The idea of mindfulness – of dropping our preconceived ideas and being open to what truly 'is', or just being present – is daunting. While we all know where to begin – right now – it often seems overwhelming because of the pace of our lives and the weight of our responsibilities. One way to get our arms around it is to practice punctuated mindfulness – to set apart a few specific times during the day to still our minds, listen to our bodies, and see what is before us openly and without prejudice. To get your practice to 'bloom': Sow Intently Begin by taking inventory of the moments of your daily life that you consider mundane – the times you are on 'autopilot'. Showering, folding clothing, and washing dishes are common examples of such times. Commit three such times to paper to start, and place them in a conspicuous location – like your bathroom mirror or dashboard - for review every morning and evening. By turning these times over to mindfulness, you erect a 'lattice' on which to train your practice for growth.
Nurture Compassionately By keeping the times you have committed to mindfulness practice in a conspicuous location, you can verify adherence to your intentions. In the event things aren't going as planned, don't pass judgement on yourself. Remember your current way of doing things took many years to commit to habit, and changing takes time. In the event one of the intended times isn't working, perhaps changing it will work. As you are able to consistently practice your intentions, add more. Don't be discouraged and don't give up!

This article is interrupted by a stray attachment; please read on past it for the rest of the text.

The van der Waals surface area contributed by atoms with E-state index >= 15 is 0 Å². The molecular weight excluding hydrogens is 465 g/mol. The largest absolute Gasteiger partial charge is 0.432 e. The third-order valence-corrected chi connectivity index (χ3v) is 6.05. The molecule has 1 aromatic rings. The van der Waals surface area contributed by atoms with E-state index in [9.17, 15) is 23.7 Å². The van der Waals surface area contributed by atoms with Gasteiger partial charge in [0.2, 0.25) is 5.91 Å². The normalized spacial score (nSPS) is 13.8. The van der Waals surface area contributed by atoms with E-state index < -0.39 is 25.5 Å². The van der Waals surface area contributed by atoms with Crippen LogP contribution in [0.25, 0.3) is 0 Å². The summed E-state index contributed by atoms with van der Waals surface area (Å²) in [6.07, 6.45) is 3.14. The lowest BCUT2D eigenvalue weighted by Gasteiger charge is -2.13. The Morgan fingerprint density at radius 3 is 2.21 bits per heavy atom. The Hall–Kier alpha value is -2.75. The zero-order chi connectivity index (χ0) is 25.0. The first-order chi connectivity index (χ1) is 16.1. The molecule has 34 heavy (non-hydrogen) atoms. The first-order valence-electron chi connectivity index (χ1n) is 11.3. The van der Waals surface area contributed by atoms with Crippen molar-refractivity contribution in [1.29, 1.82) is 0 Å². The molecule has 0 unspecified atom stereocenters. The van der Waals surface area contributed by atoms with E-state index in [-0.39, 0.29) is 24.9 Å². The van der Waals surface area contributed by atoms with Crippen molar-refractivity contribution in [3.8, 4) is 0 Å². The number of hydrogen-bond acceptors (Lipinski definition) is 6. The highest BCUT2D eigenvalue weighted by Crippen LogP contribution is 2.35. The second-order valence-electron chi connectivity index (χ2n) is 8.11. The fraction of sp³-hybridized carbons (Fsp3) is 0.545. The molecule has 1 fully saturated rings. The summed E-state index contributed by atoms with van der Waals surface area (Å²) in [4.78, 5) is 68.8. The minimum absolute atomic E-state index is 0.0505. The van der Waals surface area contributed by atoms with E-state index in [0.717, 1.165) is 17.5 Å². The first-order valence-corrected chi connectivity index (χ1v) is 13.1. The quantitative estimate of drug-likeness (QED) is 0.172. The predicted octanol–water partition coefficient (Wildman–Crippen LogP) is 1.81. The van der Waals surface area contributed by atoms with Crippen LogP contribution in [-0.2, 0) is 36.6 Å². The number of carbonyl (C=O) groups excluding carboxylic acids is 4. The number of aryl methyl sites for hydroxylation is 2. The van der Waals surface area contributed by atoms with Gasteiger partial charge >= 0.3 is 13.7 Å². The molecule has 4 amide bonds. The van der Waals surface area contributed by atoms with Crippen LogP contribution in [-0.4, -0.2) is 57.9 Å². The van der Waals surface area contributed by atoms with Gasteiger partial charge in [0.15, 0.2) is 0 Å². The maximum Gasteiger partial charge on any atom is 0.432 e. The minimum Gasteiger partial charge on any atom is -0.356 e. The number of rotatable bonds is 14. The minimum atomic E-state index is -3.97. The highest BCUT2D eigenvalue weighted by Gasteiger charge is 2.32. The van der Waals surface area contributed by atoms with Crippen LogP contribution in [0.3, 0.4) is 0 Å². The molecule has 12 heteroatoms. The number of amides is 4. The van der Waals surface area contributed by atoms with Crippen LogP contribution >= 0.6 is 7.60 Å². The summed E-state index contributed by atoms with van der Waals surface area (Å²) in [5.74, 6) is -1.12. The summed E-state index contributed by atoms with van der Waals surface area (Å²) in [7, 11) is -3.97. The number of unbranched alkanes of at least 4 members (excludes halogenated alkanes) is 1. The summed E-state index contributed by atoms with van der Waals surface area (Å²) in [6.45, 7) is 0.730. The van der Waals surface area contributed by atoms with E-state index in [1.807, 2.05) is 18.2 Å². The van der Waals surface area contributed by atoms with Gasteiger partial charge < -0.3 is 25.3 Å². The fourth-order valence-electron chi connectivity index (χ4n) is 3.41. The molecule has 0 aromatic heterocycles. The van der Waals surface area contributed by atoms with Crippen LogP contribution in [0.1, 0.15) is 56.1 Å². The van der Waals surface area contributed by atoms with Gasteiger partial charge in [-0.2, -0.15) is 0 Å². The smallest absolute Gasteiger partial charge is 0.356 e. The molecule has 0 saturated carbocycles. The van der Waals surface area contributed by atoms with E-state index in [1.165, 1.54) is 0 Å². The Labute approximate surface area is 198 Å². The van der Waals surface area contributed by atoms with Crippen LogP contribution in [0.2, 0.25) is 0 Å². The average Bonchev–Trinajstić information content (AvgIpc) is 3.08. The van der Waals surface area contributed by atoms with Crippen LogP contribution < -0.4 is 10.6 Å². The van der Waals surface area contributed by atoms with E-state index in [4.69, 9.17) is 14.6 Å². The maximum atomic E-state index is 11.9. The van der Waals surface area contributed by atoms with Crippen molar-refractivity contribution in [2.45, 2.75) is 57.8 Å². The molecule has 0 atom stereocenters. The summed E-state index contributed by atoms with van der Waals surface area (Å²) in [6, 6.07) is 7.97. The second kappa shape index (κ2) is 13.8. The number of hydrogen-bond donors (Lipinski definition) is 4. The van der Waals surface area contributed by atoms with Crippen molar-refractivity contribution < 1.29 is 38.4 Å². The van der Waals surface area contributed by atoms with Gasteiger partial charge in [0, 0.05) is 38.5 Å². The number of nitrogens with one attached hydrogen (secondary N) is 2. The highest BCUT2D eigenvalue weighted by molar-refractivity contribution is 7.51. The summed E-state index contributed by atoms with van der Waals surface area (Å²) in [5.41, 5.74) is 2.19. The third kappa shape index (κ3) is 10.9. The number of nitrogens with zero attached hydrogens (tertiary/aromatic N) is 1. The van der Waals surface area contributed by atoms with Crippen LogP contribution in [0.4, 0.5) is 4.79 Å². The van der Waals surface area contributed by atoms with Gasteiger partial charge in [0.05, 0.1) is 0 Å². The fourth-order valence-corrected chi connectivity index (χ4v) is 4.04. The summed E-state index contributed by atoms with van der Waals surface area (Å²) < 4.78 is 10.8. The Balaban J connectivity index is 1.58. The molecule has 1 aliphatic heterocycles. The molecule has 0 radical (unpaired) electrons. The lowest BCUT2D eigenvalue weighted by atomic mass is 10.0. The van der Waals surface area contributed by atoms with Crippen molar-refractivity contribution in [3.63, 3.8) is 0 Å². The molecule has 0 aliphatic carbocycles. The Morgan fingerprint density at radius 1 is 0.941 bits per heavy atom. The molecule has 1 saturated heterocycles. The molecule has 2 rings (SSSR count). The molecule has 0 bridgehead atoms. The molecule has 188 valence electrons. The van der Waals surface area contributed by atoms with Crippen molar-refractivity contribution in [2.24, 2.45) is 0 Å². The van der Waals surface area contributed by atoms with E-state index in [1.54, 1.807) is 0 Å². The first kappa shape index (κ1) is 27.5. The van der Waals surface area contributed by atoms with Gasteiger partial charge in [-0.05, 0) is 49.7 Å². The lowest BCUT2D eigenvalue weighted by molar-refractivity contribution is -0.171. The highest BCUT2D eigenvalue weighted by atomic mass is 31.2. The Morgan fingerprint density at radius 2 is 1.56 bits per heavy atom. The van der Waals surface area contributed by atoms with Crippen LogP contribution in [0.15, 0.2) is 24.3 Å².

Reap Fully Over time, the benefits of practicing just being present unfold in ways that are always new and full of joy. There is so much packed into the present that is inaccessible to us because we are distracted by our inner-narrative. When we are truly still and see mindfully, we see everything as if it was for the first time, and regain the wonder of living.
By starting with punctuated mindfulness, we can manage our personal transformation by establishing our practice and growing over time. It's a great form of horticulture that can be done even in the depths of our Chicago deep-freeze!
by Michael Brunner